Self-twist yarns are two-ply yarns Produced in a single operation. Each component is twisted in alternating directions in short segments. The two components are subsequently put together in such a way that they twist together (self-twist) to form final yarn.
8. Friction spun yarn:
These yarns are produced on spinning systems which use two rotating rollers to collect and twist individual fibers into a stable yarn structure.
9. Folded or Plied yarn:
A yarn in which two or more single yarns are twisted together in a single operation, for example two-fold, three-fold, four fold.
10. Cabled yarn:
A yarn in which two or more folded yarns are twisted together in one or more operations. Folded and cabled yarns can be produced from staple yarns, continuous filament yarns or a combination of both.
End-uses of plied and cabled yarns:
|2 Ply||3- Ply||Cabled yarn|
|Poplins||Sewing threads||Industrial yarns|
|Voiles||Industrial yarns||Electrical insulation|
|Sewing threads||Conveyor belts||V-belts|
A fancy yarn can be defined as one that differs from the normal construction of a single or doubled yarn by deliberately introduced irregularities in its construction.
The ‘novelty’ or ‘fancy’ yarns produce different textures and effects in the fabrics. Fancy yarns can be made from all natural fibers, all man-made fibers and their blends. They can be produced from pre-dyed or undyed fibers and yarns.
Using one or more of the following techniques, novelty yarns may be produced.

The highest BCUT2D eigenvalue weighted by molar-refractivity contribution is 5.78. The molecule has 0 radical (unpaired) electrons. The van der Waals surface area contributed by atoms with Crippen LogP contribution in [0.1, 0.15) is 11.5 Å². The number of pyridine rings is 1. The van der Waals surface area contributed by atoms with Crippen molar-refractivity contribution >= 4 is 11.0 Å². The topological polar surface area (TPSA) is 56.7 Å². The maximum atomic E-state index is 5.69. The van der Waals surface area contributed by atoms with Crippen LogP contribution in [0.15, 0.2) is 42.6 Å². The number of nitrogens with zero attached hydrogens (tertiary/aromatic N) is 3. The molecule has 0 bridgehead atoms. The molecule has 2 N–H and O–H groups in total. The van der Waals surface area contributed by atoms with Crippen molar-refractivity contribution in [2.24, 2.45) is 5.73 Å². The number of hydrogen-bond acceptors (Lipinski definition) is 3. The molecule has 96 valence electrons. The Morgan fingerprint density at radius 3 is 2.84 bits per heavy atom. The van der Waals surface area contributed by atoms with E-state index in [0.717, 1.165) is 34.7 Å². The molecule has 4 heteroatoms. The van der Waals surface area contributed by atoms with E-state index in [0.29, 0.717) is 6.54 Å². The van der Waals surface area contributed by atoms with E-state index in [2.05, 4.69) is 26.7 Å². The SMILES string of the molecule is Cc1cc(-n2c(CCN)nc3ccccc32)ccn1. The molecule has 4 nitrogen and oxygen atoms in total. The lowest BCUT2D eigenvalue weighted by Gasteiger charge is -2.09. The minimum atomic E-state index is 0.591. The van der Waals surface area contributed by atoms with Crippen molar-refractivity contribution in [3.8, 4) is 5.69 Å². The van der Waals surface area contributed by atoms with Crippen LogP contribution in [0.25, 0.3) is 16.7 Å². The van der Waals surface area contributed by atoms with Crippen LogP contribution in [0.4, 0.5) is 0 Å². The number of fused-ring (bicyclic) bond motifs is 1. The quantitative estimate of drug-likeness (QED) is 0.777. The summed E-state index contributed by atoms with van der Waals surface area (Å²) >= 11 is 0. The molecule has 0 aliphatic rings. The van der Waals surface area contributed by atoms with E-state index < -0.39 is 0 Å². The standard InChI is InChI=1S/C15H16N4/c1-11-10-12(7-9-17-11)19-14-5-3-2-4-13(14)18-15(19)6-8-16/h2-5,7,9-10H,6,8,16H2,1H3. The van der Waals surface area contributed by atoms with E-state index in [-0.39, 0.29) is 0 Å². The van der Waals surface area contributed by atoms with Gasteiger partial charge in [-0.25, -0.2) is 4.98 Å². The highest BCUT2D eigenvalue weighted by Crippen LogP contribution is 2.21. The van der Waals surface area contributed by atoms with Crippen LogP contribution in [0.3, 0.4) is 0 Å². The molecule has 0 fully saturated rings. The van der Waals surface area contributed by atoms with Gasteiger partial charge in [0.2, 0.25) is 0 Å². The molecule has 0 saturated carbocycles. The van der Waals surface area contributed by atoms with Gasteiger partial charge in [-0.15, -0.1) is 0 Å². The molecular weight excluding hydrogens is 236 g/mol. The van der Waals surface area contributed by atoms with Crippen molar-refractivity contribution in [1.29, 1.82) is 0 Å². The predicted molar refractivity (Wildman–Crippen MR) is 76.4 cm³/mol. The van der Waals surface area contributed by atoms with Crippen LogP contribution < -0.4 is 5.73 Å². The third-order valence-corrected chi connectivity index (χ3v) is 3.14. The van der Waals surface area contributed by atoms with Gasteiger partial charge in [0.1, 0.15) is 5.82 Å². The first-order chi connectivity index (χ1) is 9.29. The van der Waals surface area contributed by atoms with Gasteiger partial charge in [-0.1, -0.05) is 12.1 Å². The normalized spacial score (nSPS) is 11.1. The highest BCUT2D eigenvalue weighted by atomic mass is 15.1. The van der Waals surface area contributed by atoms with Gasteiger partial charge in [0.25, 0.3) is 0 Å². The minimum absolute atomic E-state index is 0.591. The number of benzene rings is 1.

- Combination of different fiber types;
- Combination of different colors of yarns;
- Combination of different yarn linear densities;
- Combination of different yarn lengths.
Basic fancy yarn:
Generally, fancy yarns contain two or more of the following:
- A base or core yarn, around which the yarn intended to create the fancy effect is wrapped;
- The effect yarn, which forms the design; and
- The binder which holds the effect yarn in place on the base to prevent it slipping while it is being wound, knitted or woven.
Gimp and Loop:
All these fancy yarns are produced by delivering the core and effect yarn at different rates.
Gimp is a twisted core yarn, with the effect yarn wrapped around the core producing an irregular wavy surface. The effect yarn has a regular semi-circular appearance, while in loop, the effect yarn appears as well-formed circular loops.
This is made in the same way as a loop yarn, but using a highly twisted effect yarn which forms snarls rather than loops.
A plied yarn, in which one of the components wraps around the other, rather than the components twisting regularly together under the same tension. A spiral yarn tends to have a higher twist than a corkscrew yarn.
This is composed of short, abnormally thick places at regular or irregular intervals. The slub effect is spun into the yarn.
A two-color yarn, in which both yarns take it in turn to obscure or cloud the other, giving the appearance of an intermittent color change.
Small amounts of fibers of either different colors or luster or both are introduced into the yarn. This gives it a spotted and short streaky appearance.
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Founder & Editor of Textile Learner. He is a Textile Consultant, Blogger & Entrepreneur. He is working as a textile consultant in several local and international companies. He is also a contributor of Wikipedia.